Reading the Fire 2

Deliberate Practice

As discussed in my posts on Outstanding Performance and Reading the Fire improving proficiency requires sustained deliberate practice!

Application of the B-SAHF (Building, Smoke, Air Track, Heat, & Flame) organizing scheme for critical fire behavior indicators to photographs or video of structure fires provides an excellent opportunity to develop your knowledge of fire behavior and skill in reading the fire.

Commercial Fire

Download and print the B-SAHF Worksheet and then view the first 8 seconds of the following video of conditions on Side C of a commercial fire. First, describe what you observe in terms of the Building, Smoke, Air Track, Heat, and Flame Indicators. Second, answer the following five questions:

  1. What additional information would you like to have?
    How could you obtain it?
  2. What state(s) of fire development is the fire likely to be in (incipient, growth, fully developed, or decay)? Remember that fire in adjacent compartments can be in a different stage of development?
  3. What burning regime is the fire in (fuel or ventilation controlled)?
  4. What conditions would you expect to find inside this building? Is this likely to be a survivable environment for unprotected occupants? For firefighters?
  5. How would you expect the fire to develop over the next two to three minutes?

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Back the video up to the beginning, watch the first 15 seconds, and review your answers on the B-SAHF worksheet. Did any of your answers change based on the additional information provided by the view of Side A?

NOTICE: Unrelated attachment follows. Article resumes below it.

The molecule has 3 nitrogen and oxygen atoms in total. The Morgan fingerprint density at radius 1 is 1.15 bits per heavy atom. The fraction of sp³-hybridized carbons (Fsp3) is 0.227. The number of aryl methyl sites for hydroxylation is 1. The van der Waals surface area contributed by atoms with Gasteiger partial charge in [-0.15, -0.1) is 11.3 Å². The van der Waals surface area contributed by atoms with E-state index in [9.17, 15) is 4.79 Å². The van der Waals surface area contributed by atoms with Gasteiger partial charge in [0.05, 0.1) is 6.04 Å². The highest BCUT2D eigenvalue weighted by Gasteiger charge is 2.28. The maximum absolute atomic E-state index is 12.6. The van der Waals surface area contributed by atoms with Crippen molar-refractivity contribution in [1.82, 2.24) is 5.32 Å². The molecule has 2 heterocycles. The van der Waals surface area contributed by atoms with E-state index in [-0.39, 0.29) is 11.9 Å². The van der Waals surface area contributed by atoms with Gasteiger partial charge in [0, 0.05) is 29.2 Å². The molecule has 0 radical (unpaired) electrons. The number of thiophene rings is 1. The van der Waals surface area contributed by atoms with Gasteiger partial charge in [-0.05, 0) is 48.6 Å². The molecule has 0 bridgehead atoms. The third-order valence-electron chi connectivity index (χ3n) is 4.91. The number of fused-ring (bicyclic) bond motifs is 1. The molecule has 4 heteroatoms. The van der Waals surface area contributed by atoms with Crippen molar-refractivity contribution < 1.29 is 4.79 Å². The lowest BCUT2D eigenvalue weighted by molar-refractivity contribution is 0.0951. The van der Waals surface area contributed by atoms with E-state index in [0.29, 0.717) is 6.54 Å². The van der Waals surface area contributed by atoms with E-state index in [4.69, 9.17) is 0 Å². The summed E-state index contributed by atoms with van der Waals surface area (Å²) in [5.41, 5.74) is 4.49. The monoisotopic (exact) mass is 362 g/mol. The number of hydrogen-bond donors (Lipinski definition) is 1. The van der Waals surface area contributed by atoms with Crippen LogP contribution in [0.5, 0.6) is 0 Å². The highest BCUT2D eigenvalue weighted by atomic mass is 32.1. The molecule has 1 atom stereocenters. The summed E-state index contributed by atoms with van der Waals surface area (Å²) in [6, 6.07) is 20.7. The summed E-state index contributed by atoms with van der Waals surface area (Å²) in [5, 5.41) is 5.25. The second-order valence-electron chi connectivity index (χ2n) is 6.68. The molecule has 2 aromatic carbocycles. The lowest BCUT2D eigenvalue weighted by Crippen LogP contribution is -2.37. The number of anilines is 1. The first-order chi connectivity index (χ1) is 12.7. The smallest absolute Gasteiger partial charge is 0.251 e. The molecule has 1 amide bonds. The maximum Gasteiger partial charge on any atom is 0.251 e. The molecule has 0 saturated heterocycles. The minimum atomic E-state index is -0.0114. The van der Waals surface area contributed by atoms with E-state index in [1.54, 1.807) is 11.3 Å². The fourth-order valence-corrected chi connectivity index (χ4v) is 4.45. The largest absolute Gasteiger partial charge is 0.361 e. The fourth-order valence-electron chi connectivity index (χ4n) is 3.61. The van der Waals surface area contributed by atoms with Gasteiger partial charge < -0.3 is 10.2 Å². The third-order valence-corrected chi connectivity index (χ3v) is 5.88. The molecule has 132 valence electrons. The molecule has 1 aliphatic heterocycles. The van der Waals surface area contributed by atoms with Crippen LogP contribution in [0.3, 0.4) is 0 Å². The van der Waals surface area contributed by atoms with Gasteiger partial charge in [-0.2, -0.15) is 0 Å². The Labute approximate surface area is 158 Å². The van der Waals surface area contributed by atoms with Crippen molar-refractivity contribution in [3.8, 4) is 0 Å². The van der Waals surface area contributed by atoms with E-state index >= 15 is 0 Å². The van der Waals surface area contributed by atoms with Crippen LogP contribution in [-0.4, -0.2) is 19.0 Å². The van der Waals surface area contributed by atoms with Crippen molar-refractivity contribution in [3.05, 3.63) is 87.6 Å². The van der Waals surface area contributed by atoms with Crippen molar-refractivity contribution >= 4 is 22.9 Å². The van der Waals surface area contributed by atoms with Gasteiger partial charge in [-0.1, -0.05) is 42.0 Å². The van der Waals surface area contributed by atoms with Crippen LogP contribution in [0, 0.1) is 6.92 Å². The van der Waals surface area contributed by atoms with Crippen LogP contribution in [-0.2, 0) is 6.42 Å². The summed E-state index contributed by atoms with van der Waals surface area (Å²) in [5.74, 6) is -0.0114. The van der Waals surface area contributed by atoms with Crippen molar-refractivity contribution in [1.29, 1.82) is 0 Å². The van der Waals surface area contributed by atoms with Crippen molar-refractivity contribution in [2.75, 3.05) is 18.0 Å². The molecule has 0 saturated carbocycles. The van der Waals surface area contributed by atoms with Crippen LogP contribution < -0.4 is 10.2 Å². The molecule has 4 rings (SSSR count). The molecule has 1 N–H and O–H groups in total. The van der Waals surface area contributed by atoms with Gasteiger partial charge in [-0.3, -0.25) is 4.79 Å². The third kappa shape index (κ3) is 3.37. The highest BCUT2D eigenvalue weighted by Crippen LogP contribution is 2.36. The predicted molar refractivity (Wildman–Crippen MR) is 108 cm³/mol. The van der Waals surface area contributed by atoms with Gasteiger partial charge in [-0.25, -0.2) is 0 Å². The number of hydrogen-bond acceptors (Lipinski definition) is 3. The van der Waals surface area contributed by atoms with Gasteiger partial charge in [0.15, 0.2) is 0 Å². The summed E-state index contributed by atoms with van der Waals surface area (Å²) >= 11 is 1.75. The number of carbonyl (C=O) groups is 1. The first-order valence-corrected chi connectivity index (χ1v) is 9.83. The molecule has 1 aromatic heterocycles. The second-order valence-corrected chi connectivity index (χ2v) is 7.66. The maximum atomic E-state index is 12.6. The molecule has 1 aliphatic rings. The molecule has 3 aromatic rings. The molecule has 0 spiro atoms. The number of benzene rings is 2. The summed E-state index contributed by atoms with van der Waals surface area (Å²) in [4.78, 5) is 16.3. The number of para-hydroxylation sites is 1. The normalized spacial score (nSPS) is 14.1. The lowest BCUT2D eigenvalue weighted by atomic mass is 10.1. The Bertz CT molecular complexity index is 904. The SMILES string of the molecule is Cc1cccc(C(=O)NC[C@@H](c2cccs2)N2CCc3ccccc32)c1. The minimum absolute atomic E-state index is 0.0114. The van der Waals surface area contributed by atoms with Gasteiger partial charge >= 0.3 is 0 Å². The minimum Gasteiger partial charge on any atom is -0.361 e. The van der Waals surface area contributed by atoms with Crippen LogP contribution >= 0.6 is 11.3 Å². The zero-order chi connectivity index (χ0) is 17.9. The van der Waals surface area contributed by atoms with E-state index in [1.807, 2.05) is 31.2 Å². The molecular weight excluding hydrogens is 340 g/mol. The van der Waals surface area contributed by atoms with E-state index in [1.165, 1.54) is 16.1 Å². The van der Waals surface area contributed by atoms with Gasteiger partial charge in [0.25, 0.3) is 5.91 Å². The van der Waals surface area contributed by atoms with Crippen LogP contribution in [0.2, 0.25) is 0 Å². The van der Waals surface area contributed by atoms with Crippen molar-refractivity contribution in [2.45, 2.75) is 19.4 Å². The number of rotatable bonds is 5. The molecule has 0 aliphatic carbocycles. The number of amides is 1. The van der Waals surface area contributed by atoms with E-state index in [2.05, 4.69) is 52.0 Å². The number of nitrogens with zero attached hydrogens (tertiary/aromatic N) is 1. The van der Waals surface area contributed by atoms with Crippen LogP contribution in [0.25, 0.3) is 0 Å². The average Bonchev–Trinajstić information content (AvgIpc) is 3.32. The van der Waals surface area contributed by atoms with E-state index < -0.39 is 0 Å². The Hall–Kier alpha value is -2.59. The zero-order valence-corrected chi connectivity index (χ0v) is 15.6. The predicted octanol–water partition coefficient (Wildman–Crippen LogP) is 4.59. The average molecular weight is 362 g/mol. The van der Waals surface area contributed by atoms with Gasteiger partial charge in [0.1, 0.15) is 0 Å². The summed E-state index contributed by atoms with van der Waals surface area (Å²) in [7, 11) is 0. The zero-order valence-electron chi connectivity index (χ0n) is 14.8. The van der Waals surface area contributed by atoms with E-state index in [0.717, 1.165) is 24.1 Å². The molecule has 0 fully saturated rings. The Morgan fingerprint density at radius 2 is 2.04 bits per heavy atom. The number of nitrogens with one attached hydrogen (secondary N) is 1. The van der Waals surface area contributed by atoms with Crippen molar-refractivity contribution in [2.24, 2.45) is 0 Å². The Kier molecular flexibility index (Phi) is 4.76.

After completing the B-SAHF exercise, view the remainder of the video. Did you successfully predict the fire behavior that occurred? This video provides excellent examples of smoke and air track indicators. However, sometimes the indicators of potential for extreme fire behavior might not be so obvious. Under these circumstances, you will need a higher level of skill to anticipate fire development.

Make it a Habit!

As Geoff Colvin emphasizes in Tallent is Overrated the quantity and quality of deliberate practice is the major determinant in expertise at all levels from novice to expert. Developing skill in reading the fire requires practice. Additional B-SAHF exercises will be posted on a regular basis at Also check the CFBT-US Resources page for additional information on Reading the Fire!

Consider making B-SAHF exercises a regular part of your training schedule. During a recent Compartment Fire Behavior Training (CFBT) Instructor course conducted at Tualatin Valley Fire & Rescue we used B-SAHF drills each morning to help the participants develop skill in reading the fire. However, these drills are equally appropriate for recruit firefighters. Understanding fire behavior and the ability to read the fire and anticipate changes in fire development are critical for everyone working on the fireground!

Ed Hartin, MS, EFO, MIFireE, CFO

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